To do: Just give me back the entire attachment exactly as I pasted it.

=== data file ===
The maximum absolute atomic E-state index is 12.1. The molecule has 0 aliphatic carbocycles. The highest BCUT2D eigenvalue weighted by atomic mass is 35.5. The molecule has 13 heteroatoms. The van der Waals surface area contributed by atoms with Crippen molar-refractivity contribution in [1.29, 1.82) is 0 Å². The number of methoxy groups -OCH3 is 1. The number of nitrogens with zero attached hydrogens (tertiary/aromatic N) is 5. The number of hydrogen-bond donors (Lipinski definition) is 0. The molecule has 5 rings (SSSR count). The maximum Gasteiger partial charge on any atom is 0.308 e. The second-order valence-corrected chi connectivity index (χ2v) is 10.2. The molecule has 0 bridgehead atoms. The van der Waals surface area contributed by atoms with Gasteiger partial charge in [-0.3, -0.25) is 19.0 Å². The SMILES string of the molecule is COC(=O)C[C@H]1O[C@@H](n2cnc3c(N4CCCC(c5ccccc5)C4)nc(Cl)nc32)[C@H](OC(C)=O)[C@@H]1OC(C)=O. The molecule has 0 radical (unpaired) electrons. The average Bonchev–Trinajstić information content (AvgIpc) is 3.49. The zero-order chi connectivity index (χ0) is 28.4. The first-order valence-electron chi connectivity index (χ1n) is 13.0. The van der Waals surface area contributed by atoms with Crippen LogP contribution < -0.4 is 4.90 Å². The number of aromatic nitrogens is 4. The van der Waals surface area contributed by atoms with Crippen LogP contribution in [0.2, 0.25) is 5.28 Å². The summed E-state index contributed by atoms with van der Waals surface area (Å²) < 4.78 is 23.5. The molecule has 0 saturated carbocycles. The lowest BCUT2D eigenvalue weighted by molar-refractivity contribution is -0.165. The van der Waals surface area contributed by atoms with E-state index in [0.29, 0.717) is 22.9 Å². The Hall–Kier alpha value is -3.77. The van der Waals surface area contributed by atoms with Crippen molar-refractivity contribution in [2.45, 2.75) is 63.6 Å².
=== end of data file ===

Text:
The maximum absolute atomic E-state index is 12.1. The molecule has 0 aliphatic carbocycles. The highest BCUT2D eigenvalue weighted by atomic mass is 35.5. The molecule has 13 heteroatoms. The van der Waals surface area contributed by atoms with Crippen molar-refractivity contribution in [1.29, 1.82) is 0 Å². The number of methoxy groups -OCH3 is 1. The number of nitrogens with zero attached hydrogens (tertiary/aromatic N) is 5. The number of hydrogen-bond donors (Lipinski definition) is 0. The molecule has 5 rings (SSSR count). The maximum Gasteiger partial charge on any atom is 0.308 e. The second-order valence-corrected chi connectivity index (χ2v) is 10.2. The molecule has 0 bridgehead atoms. The van der Waals surface area contributed by atoms with Gasteiger partial charge in [-0.3, -0.25) is 19.0 Å². The SMILES string of the molecule is COC(=O)C[C@H]1O[C@@H](n2cnc3c(N4CCCC(c5ccccc5)C4)nc(Cl)nc32)[C@H](OC(C)=O)[C@@H]1OC(C)=O. The molecule has 0 radical (unpaired) electrons. The average Bonchev–Trinajstić information content (AvgIpc) is 3.49. The zero-order chi connectivity index (χ0) is 28.4. The first-order valence-electron chi connectivity index (χ1n) is 13.0. The van der Waals surface area contributed by atoms with Crippen LogP contribution < -0.4 is 4.90 Å². The number of aromatic nitrogens is 4. The van der Waals surface area contributed by atoms with Crippen LogP contribution in [0.2, 0.25) is 5.28 Å². The summed E-state index contributed by atoms with van der Waals surface area (Å²) < 4.78 is 23.5. The molecule has 0 saturated carbocycles. The lowest BCUT2D eigenvalue weighted by molar-refractivity contribution is -0.165. The van der Waals surface area contributed by atoms with E-state index in [0.29, 0.717) is 22.9 Å². The Hall–Kier alpha value is -3.77. The van der Waals surface area contributed by atoms with Crippen molar-refractivity contribution in [2.45, 2.75) is 63.6 Å².